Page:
I normally don’t like using analogies to make my point but this time I am going to make an exception. For the past year I have been in and out of so many offices searching for a place to start my career, just like every other recent graduate out there . Through that time, I have had the opportunity to see various offices and the character and culture of each.  This has allowed me to gain a better understanding of what an office environment is really like compared to anything my professors tried to explain. The analogy came to me when I was reflecting back over my experiences from the past several months and the thought of that little car came to mind.

I’m sure you’re wondering where I am going with this, right? Well, what I mean by that is that an engine runs on gas and oil. If you consider the oil as the collaborative and creative side of an office, while the gas in the tank as the productive side that keeps the office running, you’ll get this analogy. The point is that you need both of those to keep the car operating, so keep that in mind when you start the engine on your firm.

Think about this; if you run with too much oil and not enough gas, you just end up in a big cloud of smoke while you’re stranded on the side of the road. This means when you spend all your time thinking and playing without proper production, you just end up breaking down and on the side of the road with your thumb out asking for a ride. The opposite is equally devastating, too much gas and not enough oil, you end up going really far but burn out after that recommended oil change. What I mean is if you are only productive and don’t take time to play, then you lose your passion for what you do and quickly stop caring about the task at hand.

The right balance for everyone is different. Each firm has their own ratio that works for the culture they have created. A particular amount of oil to every gallon of gas is critical, some work better with a drop and some take it by the quart. Every firm is unique and there is no exact science to the right ratio but there does need to be balance. Finding that balance and individuals who believe in the culture of the office will keep it running smoothly and it is those firms that will stand the test of time. Now there will always be other factors to consider, but when the firm has a shared vision and believe in what they are doing they will always find a way to make it work.


With every profession applying the term architect to a title, what does it really mean to be an architect? It seems funny to me that for the past few months, several publications have revealed architecture has the highest unemployment rate as a degree. So I started asking questions, why would somebody want to be an architect during these times? Is the title of architect becoming just another buzz word or are we more than the latest profession in the spotlight? It took a minute to ponder, so I rubbed my eyes in an attempt to wake up and thought if I would rather be anywhere else. I knew the answer to that question before I even finished that thought; there is no other profession out there for me. Maybe I am strange but I love the long hours, sleepless nights, and more cups of coffee than any one person should drink in a lifetime.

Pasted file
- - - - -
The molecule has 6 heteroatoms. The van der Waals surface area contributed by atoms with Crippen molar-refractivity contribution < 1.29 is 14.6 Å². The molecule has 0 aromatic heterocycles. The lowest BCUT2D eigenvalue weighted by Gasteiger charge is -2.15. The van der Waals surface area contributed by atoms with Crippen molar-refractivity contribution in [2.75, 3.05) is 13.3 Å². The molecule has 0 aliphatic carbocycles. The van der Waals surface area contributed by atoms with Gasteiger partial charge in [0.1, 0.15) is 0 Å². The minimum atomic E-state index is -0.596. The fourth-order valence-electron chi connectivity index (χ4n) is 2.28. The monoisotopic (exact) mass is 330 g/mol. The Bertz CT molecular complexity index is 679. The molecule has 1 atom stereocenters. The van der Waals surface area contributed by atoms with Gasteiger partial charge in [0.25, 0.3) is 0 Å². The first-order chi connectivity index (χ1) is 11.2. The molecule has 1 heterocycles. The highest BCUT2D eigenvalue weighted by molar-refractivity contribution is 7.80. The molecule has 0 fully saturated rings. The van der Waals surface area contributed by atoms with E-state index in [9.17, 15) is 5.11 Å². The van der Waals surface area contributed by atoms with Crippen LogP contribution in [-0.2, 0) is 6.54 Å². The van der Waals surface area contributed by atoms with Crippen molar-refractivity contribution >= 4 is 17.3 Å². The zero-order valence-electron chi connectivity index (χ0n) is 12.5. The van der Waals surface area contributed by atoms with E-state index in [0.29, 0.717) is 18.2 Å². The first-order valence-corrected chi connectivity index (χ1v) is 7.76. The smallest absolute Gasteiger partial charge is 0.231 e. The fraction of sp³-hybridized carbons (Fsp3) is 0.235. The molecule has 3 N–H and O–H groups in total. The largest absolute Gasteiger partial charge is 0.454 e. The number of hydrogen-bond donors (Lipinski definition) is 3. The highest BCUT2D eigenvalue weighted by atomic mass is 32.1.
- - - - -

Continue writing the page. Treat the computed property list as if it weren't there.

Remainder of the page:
Architect used to mean “master builder”, but what does it stand for today? Are we still considered a master builder or just simply a luxury item, when aesthetics are concerned? Now I will admit that we don’t know everything about something, but we do know something about everything. The goal of an architect should be to create sexy solutions for everyday issues, through the collaboration and knowledge of various disciplines. The critical part of our job it to be able to cast a vision on the end result of the project and develop a plan for getting there.

The key in the success of any project is communication. Our ability to bridge the gap between professions and find a solution that works for everyone is critical. An architect understands the rules of thumb and generalities of each discipline, but doesn’t have a full technical knowledge of everything. This is why collaboration is critical, and why bringing everyone to the conversation is so beneficial. We must be a leader, but in order to be a great leader we must surround ourselves with individuals that possess the strengths we do not.

A typical scene down a side street of Boston, featuring walk up housing.

Not only is the architect the leader of the design team, but they also help to lead change. With gas continuing to rise in price, I believe we will start to see the decline of suburbia. My hope would be to watch density rise and a rebirth of our cities. The days of spending hours in our cars is coming to an end. As an architect we have the ability to re-imagine our urban spaces and create places that enrich our daily lives. We must remember that design doesn’t have to be force fed to the public, but can be done in a subtle way that compliments the existing situation, whatever the conditions may be. The greenest buildings are the ones already standing, but we must find ways which facilitate the functions those buildings never anticipated.

I could not be more excited for the challenges we will face ahead. They  will not be easy, but they will begin to challenge the way we think. From the places we choose to dwell, the way we look at our cities, to the way we design our landscapes; these will be changing. It is up to us to decide if they will change for the better.